I come across problem after problem when looking for the perfect maxi dress. Infact, I came across SO many problems in the shops this year I decided it would probably be for the best if I just made my own. After browsing online for a tutorial of some sort to help me out a little I couldn't find what I was looking for so I decided to shoot a step-by-step for anyone else wanting to take this on and I hope this helps others looking for the same or a similar kind of thing!

Now then, this is an absolutely HUGE image heavy post so I have cut a few images out to make it a bit more load-friendly! FYI, I'm copying my entire tute over from my blog because I know you crafty lot will want to sink your teeth into this. The weather in the UK right now is rather questionable but I hope the sun is shining elsewhere so others can get some use out of this!

In this tutorial I'm going to show you how to make a super simple tiered maxi dress with minimal effort and potentially zero spend-out! If you use my tutorial I would LOVE to see your results and will be happy to post links on my blog post if you're flaunting it!


Materials:

   
  • Vest top or other for your bodice
        Fabric for the skirt - Don't forget to wash new fabrics to allow for shrinkage BEFORE sewing!
        Thread
        Scissors
        Sewing Machine
        Tape measure
        Patience

1 - Find your perfect bodice and skirt fabric combo.

For the bodice I'm using an old non-stretch cotton vest top that I picked up for 4 from a local charity shop. I love that it has adjustable straps and a cute mixture of prints. If you can't find anything suitable, have a rake through your wardrobe for an old top or dress that you can use. You want something that fits comfortably and isn't too tight. A little too big is fine, if it's too small you can always add panels from your skirt off-cuts to open it out a bit.
For the skirt I'm using shop bought fabrics for the sake of this tutorial but old bed sheets will work even better and I plan on making more of these maxi's using my ever-growing stash of old linen sheets and the like. This could also be an amazing way to use up remnants you have squirrelled away by patchworking them together into your tiers.



2 - Decide where your skirt will start.
Put your top on and find where you want your skirt to start, I want my bodice to come to somewhere between the under bust and waist, this is roughly 6 inches down from the top centerfront point so I take it off and mark with a pin. At this point it's useful to take into consideration how you will get your dress on and off. I'm making mine so I can slip in to it so as long as I can get the top on when it's all buttoned up to the point where the skirt starts (this will be the narrowest part of the dress), it's all good (scribbling notes and illustrations down on paper as you go REALLY helps for this project).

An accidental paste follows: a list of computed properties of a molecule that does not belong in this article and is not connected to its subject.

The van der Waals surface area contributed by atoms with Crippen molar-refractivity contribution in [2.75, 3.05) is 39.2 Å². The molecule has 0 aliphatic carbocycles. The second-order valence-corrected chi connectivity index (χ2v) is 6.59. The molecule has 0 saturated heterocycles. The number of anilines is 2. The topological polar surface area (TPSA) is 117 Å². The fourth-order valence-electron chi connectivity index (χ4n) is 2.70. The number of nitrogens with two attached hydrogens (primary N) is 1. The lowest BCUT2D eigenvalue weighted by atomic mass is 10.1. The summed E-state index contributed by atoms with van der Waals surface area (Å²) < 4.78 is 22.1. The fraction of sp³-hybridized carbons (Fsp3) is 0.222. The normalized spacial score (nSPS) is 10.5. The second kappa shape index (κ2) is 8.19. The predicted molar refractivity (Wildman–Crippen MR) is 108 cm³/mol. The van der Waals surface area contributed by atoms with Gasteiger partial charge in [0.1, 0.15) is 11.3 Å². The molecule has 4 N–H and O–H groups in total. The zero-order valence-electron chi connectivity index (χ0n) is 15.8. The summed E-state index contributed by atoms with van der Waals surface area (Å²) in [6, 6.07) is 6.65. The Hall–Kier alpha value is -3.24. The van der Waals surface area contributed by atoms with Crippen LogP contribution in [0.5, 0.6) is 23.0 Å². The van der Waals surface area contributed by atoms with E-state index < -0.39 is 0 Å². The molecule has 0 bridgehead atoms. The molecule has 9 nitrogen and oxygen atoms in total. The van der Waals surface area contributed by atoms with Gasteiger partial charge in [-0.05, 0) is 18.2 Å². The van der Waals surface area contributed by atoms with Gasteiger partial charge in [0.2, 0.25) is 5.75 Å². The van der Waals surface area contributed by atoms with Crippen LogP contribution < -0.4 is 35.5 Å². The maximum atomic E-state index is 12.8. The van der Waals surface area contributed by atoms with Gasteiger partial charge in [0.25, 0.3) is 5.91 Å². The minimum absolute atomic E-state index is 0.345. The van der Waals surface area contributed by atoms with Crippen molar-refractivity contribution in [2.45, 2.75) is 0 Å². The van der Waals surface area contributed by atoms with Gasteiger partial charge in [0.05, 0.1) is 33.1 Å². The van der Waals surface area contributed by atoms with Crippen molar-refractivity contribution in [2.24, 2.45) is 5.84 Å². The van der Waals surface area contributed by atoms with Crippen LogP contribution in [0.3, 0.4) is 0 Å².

Lay your bodice down flat and measure horizontally at the point where your skirt will start. Mine is 16 inches. Make a note of this measurement, we'll call it "Waist". cut 0.5 inches lower from this point, this will be your seam allowance.



3 - Measure for your skirt length.
Next we want to see how long our skirt needs to be. Measure from the "Waist" measurement (whilst wearing your top to be extra-accurate!) right down to the floor and make a note of this. Mine was around 40 inches. We'll call this measurement "Skirt Length".

4 - Divide up your skirt.
If you haven't already, you need to decide how many tiers you want in your skirt. I'm going for three. Bare in mind that the more tiers you have, the more fabric will be needed and the opening at the bottom will be REALLY wide if you have lots of tiers. I've divided my "Skirt Length" into three different measurements. There's no particular science to this but I wanted the tiers to get longer as they go down. These sections will be numbered from top to bottom "Tier 1", "Tier 2" and "Tier 3".
"Tier 1" will be 12 inches long, "Tier 2" will be 13 inches long and "Tier 3" will be 15 inches long.
Now's a good time to choose which order to put your fabrics!


5 -  Measure for your gathers!
First of all to clear up any confusion, I will be working on the front and back of my skirt separately and then sewing the sides up before attaching the whole thing to the bodice. You can work in tubes of fabric if you like but the thought of gathering THAT MUCH fabric in one go with one line of thread scared me so I'm working each tier in halves (front half, back half).
OK here's where it gets a bit tricky for those not too good at mathematics and such like me - hopefully I've done the hard work for you.

Each tier will be 1.5x wider than the tier above, then gathered down to the measurement of the tier above and then sewn to one another.
Remember that "Waist" measurement we noted down? Mine was 16 inches. "Tier 1" needs to be 1.5x wider than this: 16X1.5=24. "Tier 2" will be 1.5x wider than "Tier 1": 24X1.5=36. "Tier 3" needs to be 1.5x wider that "Tier 2": 36X1.5=54.

Taking the measurements above and the ones in section 4 into account, I've added 0.5 inch around each tier for seam allowance and 1.5 inches onto the bottom of "Tier 3" for the hem, I've calculated the tiers as follows (including seam allowance):
Tier 1 = 25X13
Tier 2 = 37X14
Tier 3 = 55X17

Cut two of each tier giving you 6 pieces in total. This will be your skirt and the hard part done! WELL DONE FOR GETTING THIS FAR! Here's reference for what your tiers should look like!


6 - Gather those gathers!
Time to gather up all that pretty fabric! I'm not sure about you, but ruffles and gathers are the BANE OF MY LIFE. I can never get them right and when I do they come loose before I've had a chance to sew it all down!